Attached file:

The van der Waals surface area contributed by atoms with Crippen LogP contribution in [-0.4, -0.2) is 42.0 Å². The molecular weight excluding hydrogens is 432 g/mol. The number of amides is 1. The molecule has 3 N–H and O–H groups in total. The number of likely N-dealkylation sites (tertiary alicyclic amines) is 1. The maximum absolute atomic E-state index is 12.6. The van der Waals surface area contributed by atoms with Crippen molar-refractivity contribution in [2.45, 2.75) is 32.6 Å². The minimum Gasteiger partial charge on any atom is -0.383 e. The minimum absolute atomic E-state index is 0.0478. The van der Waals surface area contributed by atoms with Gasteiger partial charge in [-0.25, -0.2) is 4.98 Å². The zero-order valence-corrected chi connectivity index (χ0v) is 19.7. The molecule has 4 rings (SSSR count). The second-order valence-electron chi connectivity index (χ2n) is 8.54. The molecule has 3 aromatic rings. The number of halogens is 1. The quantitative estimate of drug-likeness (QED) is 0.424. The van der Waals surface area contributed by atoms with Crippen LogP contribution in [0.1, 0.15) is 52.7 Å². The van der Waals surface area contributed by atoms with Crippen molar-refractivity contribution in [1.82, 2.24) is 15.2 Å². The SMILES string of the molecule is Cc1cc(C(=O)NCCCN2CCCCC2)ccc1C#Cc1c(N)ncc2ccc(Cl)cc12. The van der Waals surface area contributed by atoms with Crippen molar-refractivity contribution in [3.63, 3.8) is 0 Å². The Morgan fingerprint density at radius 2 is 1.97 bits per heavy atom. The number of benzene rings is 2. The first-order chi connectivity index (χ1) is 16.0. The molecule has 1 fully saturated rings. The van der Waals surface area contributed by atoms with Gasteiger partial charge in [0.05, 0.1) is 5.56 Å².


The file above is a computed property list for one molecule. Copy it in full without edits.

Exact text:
The van der Waals surface area contributed by atoms with Crippen LogP contribution in [-0.4, -0.2) is 42.0 Å². The molecular weight excluding hydrogens is 432 g/mol. The number of amides is 1. The molecule has 3 N–H and O–H groups in total. The number of likely N-dealkylation sites (tertiary alicyclic amines) is 1. The maximum absolute atomic E-state index is 12.6. The van der Waals surface area contributed by atoms with Crippen molar-refractivity contribution in [2.45, 2.75) is 32.6 Å². The minimum Gasteiger partial charge on any atom is -0.383 e. The minimum absolute atomic E-state index is 0.0478. The van der Waals surface area contributed by atoms with Gasteiger partial charge in [-0.25, -0.2) is 4.98 Å². The zero-order valence-corrected chi connectivity index (χ0v) is 19.7. The molecule has 4 rings (SSSR count). The second-order valence-electron chi connectivity index (χ2n) is 8.54. The molecule has 3 aromatic rings. The number of halogens is 1. The quantitative estimate of drug-likeness (QED) is 0.424. The van der Waals surface area contributed by atoms with Crippen LogP contribution in [0.1, 0.15) is 52.7 Å². The van der Waals surface area contributed by atoms with Crippen molar-refractivity contribution in [1.82, 2.24) is 15.2 Å². The SMILES string of the molecule is Cc1cc(C(=O)NCCCN2CCCCC2)ccc1C#Cc1c(N)ncc2ccc(Cl)cc12. The van der Waals surface area contributed by atoms with Crippen molar-refractivity contribution in [3.63, 3.8) is 0 Å². The Morgan fingerprint density at radius 2 is 1.97 bits per heavy atom. The number of benzene rings is 2. The first-order chi connectivity index (χ1) is 16.0. The molecule has 1 fully saturated rings. The van der Waals surface area contributed by atoms with Gasteiger partial charge in [0.05, 0.1) is 5.56 Å².